Can I choose which identity to adopt as and when? Yes

I’m a church girl. I grew up in Lontone before joining my current ‘fire’ church. I am a mother, wife, a friend, a woman, a Motswana, singer, gardener. I also spent a bit of time at school. These and multiple other identities often converge to influence my general perspective of the world.

It’s not often possible to know which identity influenced which view because as you might be aware, I cannot be separated or divided among the zillions of identities for different discussions or whatever.

The church girl is stuck with being a wife and a Motswana woman within a strict partriachal tradition harbouring the idea of a democratic state.

At times though, some of the identities try to dominate others, just as it happens in our society where certain groups assert their identity through a hegemonic relations with others.

Gladly, dealing with the self is not as political as with the outside public. The politics here can be easily contained.

What I’m I on about? Nothing.

A journey to home

Before I had a house in the middle of a naked and dusty patch of land, I didn’t think in plants and bushes. I had lived, previously, in the second floor of a three story complex. Each door and window opened to brown concrete walls; rough and unflinching structures of  multi-residential, multiple floor complexes. These were my definition of ‘view from my room’.

The nakedness of the land, I landed on, its poverty stricken and unkept look, triggered a hunger in me. I was hungry for life, for freedom from suffocating sights of brown  concrete  walls.

I remember spending days, out in the rain, an umbrella in one hand, a garden fork in another, tiling the land, planting and uprooting.

I am on the journey to home.

Home is where all the windows open to a live plant, to something with a semblance of a garden. To some live green and colour.

And until that happens, Home is a journey, a vision.

Gardening was to remain a partner I seek for inspiration; a reminder to be grateful for a piece of land.

I’m tilling the land to home…

And until each window opens into a garden; until we are hidden behind bushes and can pull down and trash our curtains, we can only imagine home. We can only see its shadows.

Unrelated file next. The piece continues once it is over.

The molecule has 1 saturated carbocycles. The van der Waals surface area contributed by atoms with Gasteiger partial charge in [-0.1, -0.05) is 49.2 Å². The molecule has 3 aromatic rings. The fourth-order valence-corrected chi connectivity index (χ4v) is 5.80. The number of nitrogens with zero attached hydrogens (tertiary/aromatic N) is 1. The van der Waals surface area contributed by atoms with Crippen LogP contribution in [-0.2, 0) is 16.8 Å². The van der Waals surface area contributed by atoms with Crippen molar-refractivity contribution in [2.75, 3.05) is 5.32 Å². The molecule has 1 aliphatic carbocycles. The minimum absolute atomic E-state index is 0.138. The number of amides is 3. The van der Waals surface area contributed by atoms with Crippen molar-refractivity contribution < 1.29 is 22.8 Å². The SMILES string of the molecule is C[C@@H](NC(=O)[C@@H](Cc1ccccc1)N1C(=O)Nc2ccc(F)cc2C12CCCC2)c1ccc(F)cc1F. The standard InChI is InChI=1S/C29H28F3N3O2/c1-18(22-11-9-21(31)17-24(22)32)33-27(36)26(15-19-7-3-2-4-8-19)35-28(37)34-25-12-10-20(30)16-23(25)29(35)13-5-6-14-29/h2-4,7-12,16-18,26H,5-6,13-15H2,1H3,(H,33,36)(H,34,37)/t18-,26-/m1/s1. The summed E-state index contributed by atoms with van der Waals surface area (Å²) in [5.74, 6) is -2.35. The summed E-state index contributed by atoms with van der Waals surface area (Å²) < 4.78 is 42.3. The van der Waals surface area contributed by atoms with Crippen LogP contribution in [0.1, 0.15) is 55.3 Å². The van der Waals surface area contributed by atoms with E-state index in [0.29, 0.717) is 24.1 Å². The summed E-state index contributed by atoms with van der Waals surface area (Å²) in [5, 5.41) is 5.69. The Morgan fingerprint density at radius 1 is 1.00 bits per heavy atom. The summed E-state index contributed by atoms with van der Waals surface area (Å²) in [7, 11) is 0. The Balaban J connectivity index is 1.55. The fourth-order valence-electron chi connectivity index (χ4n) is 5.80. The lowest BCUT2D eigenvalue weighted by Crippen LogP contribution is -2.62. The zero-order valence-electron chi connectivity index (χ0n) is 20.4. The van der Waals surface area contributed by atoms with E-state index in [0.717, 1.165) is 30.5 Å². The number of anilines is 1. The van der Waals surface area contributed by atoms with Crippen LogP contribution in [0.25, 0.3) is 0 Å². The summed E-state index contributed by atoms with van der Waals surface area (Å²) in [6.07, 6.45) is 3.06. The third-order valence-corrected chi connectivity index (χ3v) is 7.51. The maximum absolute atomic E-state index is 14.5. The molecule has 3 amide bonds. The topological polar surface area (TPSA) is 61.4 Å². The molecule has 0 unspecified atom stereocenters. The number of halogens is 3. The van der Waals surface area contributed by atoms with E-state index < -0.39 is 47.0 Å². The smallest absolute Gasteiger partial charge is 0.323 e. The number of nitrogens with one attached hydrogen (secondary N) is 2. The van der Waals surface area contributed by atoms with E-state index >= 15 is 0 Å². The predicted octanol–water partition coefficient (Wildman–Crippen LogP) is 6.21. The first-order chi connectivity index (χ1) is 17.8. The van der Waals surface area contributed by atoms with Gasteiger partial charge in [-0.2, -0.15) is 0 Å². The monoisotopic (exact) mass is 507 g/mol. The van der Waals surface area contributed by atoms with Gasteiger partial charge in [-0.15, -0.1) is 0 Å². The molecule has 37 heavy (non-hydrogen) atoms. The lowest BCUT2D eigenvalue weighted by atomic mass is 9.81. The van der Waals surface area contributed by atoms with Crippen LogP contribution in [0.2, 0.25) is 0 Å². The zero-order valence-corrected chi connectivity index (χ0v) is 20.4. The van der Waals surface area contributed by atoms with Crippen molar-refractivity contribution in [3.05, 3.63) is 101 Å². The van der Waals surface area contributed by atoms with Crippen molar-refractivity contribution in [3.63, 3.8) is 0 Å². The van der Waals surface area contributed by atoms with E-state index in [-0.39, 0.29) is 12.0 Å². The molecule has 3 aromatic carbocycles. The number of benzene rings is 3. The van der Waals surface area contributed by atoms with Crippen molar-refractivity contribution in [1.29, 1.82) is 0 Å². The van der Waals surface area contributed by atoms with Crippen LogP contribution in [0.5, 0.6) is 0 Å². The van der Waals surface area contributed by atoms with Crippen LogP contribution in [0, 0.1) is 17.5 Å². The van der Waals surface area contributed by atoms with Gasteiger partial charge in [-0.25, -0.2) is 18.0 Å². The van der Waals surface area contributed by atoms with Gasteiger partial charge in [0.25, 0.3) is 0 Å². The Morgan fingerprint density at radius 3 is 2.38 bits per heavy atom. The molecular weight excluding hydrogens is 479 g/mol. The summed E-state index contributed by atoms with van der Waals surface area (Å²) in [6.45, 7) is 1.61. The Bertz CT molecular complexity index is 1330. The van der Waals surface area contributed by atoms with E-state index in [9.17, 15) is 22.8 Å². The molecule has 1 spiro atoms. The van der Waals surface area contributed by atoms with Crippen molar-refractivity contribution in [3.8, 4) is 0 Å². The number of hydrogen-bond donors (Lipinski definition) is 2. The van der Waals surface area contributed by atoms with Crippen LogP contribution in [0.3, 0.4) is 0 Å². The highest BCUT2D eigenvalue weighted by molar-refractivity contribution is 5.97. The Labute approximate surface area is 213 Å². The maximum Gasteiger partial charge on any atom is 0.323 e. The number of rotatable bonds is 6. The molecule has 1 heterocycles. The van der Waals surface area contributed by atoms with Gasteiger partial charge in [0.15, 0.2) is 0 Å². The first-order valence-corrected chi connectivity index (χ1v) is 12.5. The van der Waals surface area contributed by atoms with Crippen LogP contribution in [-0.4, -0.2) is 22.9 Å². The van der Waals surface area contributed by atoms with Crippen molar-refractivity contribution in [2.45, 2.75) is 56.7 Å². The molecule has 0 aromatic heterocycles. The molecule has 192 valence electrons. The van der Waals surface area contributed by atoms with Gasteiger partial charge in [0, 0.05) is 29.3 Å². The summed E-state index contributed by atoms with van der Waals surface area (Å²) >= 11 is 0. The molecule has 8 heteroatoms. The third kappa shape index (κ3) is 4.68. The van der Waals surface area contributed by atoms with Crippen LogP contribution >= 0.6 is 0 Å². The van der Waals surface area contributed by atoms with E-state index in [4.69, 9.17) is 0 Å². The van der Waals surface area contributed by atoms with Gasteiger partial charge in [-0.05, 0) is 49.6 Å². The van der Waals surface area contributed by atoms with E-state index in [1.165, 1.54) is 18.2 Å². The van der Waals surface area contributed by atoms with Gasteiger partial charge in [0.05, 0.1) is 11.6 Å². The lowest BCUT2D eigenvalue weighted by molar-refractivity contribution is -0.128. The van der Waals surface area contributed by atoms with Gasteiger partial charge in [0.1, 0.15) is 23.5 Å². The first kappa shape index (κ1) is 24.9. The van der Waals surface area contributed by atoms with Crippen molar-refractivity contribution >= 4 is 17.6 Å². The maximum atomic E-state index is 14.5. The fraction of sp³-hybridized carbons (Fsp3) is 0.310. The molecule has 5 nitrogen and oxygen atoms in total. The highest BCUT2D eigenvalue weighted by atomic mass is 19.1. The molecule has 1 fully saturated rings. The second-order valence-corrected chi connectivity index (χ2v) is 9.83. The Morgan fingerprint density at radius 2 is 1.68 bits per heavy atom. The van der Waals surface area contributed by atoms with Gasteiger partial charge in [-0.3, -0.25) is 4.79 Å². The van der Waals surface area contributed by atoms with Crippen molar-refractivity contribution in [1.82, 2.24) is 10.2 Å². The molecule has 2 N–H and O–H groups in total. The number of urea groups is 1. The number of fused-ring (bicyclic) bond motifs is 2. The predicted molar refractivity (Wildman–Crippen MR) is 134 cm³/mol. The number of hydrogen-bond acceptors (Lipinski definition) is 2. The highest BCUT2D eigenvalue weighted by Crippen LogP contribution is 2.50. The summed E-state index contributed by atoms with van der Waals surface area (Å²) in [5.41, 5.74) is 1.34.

Tilling the land reminds me that one day, I’ll be home.

At home our curtains are bushes.

We hide sanitary pads, did you know?

You, dear friends, who do not have the honour to shed blood every month, don’t you sometimes wonder why you hardly see us with sanitary pads?

Let’s start here. One of the signs that a young woman has hit puberty, besides breasts and maybe pimples, is the onset of menstruation. And this becomes a monthly occurrence until the dawn of yet another stage in the life cycle, menopause.

Menstruation, in simple terms, is when a woman”s body drops an unfertilised egg(yes we have eggs). The egg breaks and blood gushes out of our bodies. This egg is unsolicited, comes voluntarily, but it cannot be rebuked back into the body. It often only stops dropping when it has been fertilised, when we are pregnant.

So I’m talking about a natural process here. As natural as urinating and the other one.

Don’t you men, especially, sometimes catch yourself thinking “Do my colleagues at work, fellow church members or ladies eveywhere, outside home, have a different body make up from those in my house? What do they use to stay clean, that we never get to see?”

We use the same thigs as those you see at home, dear men and brothers. It’s only that we hide our sanitary pads. We have to appear like what you know happens to the women close to you, doesn’t happen to us you meet at work and other places.

Menstruation has been tucked away into the private and secret spaces. It is a home matter – and outside home, it is a ‘keep-it-concealed -and-invisible’ and hide all its associations from the public eye.

Ask around, for me, if anybody has ever met a lady colleague, carrying a sanitary pad like they would a bottle of water?

Truth is we hide our pads under the armpit, pockets, purses. We carry an entire handbag to the bathroom, just so we can hide, from you, a pad. A pad we use to stay decent, to protect ourselves and our clothes. We have to hide it from you.

I don’t know why, but each time we need to change into a clean pad. Yes we have to change pads throughout the day. They fill up like ‘pampers’. Do you baby’s disposable nappies? You know they get soaked in urine and have to be changed every now and then?
A sanitary pad works the same way.

And just like a disposable nappy, it fills up and will leak and stain clothes, if it is not replaced quick enough.

But do you know what an effort it is to just decide on how to hide it, with each toilet visit. Armpit? What if it drops? You then have to walk in attention mode and remember to not lift that particular arm.

Or should it be a pocket, a handbag? Then you rebuke yourself “Eish the handbag is too big and too obvious”.

So much negotiations you could probably have invested on something more sophisticated. But you are here, stuck in your little space plottimg the best possible, less suspicious, mode of transporting a sanitary pad.

And the capitalist has now created square shaped purses for pads. But pads come sealed, individually, inside a bag, already. Do we really need another bag?

#Can we set the pad free please…